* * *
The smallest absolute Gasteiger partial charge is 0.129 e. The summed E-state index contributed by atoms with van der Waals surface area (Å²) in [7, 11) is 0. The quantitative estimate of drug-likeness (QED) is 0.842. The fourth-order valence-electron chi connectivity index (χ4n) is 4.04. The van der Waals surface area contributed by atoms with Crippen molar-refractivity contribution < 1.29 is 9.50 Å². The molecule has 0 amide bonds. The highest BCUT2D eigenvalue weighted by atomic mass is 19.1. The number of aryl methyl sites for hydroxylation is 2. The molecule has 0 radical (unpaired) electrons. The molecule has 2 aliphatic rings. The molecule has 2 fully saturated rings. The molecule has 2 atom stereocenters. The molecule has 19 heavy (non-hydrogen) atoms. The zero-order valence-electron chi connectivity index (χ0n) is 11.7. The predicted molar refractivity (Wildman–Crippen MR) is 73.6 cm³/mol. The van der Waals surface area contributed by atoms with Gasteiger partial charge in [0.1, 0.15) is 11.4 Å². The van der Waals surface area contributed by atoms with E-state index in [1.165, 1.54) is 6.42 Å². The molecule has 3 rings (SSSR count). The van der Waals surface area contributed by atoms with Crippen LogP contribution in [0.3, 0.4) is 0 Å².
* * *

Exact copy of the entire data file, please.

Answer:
The smallest absolute Gasteiger partial charge is 0.129 e. The summed E-state index contributed by atoms with van der Waals surface area (Å²) in [7, 11) is 0. The quantitative estimate of drug-likeness (QED) is 0.842. The fourth-order valence-electron chi connectivity index (χ4n) is 4.04. The van der Waals surface area contributed by atoms with Crippen molar-refractivity contribution < 1.29 is 9.50 Å². The molecule has 0 amide bonds. The highest BCUT2D eigenvalue weighted by atomic mass is 19.1. The number of aryl methyl sites for hydroxylation is 2. The molecule has 0 radical (unpaired) electrons. The molecule has 2 aliphatic rings. The molecule has 2 fully saturated rings. The molecule has 2 atom stereocenters. The molecule has 19 heavy (non-hydrogen) atoms. The zero-order valence-electron chi connectivity index (χ0n) is 11.7. The predicted molar refractivity (Wildman–Crippen MR) is 73.6 cm³/mol. The van der Waals surface area contributed by atoms with Gasteiger partial charge in [0.1, 0.15) is 11.4 Å². The van der Waals surface area contributed by atoms with E-state index in [1.165, 1.54) is 6.42 Å². The molecule has 3 rings (SSSR count). The van der Waals surface area contributed by atoms with Crippen LogP contribution in [0.3, 0.4) is 0 Å².